Section: Application Domains


The huge interest shown by companies for blockchains and cryptocurrencies have attracted the attention of mainstream industries for new, advanced uses of cryptographic, beyond confidentiality, integrity and authentication. In particular, zero-knowledge proofs, computation with encrypted data, etc, are now revealing their potential in the blockchain context. Team Grace is investigating two topics in these areas: secure multiparty computation and so-called “STARKS”.

Secure multiparty computation enables several participants to compute a common function of data they each secretly own, without each participant revealing his data to the other participants. This area has seen great progress in recent years, and the cryptogaphic protocols are now mature enough for practical use. This topic is new to project-team Grace, and we will investigate it in the context of blockchains, through the lenses of use for private “smart contracts”. A PhD student has been hired since October, funded by IRT System-X.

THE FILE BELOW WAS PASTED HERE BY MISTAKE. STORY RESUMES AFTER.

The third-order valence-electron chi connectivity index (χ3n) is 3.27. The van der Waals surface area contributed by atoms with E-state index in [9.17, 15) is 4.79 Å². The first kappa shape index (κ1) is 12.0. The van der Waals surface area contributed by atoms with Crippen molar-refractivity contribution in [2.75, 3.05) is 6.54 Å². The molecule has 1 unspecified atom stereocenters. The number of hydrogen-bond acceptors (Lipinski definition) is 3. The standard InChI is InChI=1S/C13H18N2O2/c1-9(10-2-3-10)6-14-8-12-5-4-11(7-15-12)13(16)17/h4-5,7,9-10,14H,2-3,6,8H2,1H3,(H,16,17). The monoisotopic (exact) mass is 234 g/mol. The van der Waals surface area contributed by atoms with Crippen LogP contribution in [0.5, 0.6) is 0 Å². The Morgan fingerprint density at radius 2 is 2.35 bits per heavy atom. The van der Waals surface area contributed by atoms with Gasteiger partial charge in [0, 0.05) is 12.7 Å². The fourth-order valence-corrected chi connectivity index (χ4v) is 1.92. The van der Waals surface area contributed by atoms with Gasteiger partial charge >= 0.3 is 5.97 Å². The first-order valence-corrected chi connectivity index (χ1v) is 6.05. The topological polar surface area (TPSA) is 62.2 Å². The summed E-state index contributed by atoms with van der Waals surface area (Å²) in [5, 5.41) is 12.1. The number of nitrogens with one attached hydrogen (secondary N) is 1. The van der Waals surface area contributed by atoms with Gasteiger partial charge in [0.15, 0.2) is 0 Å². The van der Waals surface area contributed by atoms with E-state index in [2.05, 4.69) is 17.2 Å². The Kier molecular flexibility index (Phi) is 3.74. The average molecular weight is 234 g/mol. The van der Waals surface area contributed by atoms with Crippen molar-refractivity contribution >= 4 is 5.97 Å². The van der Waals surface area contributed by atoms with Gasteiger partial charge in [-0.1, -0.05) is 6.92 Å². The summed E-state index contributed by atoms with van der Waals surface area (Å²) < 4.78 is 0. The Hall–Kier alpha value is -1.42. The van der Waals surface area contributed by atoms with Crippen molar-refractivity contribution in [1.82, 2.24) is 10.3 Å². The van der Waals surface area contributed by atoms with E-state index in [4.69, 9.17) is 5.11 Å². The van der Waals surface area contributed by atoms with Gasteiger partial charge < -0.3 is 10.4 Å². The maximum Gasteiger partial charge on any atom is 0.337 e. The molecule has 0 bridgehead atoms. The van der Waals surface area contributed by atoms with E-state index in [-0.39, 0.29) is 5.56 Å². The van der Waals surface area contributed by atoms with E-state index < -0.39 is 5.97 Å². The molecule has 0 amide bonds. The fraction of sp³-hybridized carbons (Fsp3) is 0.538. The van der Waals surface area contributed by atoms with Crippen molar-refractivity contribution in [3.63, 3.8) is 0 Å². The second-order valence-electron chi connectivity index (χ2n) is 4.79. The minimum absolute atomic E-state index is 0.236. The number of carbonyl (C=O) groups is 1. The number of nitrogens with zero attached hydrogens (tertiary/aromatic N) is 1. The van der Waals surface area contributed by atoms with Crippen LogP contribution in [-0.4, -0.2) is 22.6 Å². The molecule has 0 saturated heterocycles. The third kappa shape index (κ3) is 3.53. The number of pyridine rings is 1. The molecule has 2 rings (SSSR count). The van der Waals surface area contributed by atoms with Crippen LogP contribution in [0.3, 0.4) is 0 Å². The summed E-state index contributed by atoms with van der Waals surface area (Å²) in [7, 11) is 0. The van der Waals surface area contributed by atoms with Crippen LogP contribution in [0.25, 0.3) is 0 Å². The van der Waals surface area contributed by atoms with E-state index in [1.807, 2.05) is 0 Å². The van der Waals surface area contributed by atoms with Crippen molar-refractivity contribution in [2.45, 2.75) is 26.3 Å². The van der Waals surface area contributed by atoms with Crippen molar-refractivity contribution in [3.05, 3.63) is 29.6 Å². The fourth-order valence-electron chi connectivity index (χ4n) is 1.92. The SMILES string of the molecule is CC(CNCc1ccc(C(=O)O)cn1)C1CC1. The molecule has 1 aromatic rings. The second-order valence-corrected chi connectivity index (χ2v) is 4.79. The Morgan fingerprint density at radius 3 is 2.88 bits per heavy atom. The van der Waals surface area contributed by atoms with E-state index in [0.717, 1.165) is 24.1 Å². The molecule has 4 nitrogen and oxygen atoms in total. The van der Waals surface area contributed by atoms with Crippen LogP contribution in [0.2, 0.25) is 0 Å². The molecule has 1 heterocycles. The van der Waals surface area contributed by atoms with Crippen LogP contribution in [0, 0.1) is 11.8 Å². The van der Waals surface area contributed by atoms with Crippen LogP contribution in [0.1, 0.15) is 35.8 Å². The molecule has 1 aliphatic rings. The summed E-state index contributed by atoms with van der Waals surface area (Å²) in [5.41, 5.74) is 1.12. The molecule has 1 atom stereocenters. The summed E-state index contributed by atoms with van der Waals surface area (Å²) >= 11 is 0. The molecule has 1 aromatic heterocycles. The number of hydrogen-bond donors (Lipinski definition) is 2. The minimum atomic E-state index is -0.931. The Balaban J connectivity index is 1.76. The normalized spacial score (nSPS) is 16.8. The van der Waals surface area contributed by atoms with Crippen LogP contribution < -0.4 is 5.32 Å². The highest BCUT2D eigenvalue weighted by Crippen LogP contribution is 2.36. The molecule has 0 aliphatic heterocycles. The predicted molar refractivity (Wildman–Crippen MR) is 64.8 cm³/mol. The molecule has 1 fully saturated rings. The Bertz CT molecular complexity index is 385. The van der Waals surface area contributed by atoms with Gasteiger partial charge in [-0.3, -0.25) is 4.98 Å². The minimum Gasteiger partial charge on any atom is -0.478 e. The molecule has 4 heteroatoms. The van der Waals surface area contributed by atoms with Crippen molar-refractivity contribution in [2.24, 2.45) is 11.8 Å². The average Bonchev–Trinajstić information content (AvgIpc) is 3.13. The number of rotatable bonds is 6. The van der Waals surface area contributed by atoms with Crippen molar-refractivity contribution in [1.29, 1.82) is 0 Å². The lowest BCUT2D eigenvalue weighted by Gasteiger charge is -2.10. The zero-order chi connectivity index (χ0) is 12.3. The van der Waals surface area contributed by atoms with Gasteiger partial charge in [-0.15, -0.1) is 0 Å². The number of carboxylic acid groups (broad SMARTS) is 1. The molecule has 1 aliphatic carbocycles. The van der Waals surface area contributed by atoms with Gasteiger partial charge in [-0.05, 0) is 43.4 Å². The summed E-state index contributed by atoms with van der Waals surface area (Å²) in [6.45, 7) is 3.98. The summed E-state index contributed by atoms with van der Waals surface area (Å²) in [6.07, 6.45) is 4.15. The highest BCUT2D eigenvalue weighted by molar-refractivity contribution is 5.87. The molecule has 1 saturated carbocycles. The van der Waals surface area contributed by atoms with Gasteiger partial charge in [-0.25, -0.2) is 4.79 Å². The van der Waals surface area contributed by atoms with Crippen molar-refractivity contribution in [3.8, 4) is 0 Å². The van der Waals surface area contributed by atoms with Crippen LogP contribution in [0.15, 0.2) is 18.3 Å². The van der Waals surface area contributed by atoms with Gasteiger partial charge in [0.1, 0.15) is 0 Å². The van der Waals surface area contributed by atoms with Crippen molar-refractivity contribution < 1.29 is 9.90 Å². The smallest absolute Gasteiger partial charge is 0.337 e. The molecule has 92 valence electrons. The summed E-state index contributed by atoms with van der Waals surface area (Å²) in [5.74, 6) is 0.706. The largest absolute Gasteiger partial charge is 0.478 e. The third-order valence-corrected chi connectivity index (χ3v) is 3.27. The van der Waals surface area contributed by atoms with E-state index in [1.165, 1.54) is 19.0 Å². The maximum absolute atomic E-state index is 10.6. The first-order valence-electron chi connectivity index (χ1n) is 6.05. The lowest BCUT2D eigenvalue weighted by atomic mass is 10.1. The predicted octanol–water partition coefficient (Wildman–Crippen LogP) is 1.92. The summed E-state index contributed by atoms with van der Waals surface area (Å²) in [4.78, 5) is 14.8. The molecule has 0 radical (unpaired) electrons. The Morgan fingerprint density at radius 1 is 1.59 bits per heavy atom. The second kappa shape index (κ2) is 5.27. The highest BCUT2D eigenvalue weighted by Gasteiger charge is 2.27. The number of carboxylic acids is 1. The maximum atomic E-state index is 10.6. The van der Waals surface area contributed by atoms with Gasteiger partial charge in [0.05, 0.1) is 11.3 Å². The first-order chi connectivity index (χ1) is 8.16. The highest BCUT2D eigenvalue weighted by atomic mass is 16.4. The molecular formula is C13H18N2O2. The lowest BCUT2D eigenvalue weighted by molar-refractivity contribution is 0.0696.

(ZK-)STARKS stands for “(Zero-Knowledge) Scalable Transparent ARguments of Knowledge”, which can be zero knowledge or not. These techniques enable to have short probabilistic proof of correctness of program execution, which can be quicly checked by a verifier, without requiring the verifier to redo the computation again. This topic is close to the problem of computational integrity, and its theoretical foundations originate back to the 90's, which saw the formulation and proof of the celebrated PCP theorem. A protocol family equivalent of STARKS, “SNARKS”, are well established, performant and promoted by the zerocash protocol for anomymous cryptocurrency (and also available in Ethereum), and STARKS are seen as a future replacement for SNARKS, overcoming the SNARKS problem of trusted setup. At the core of STARKS lie algebraic codes, mainly basic Reed-Solomon codes, and we will investigate replacement for the Reed-Solomon codes, to allow more performant (shorter) STARKS.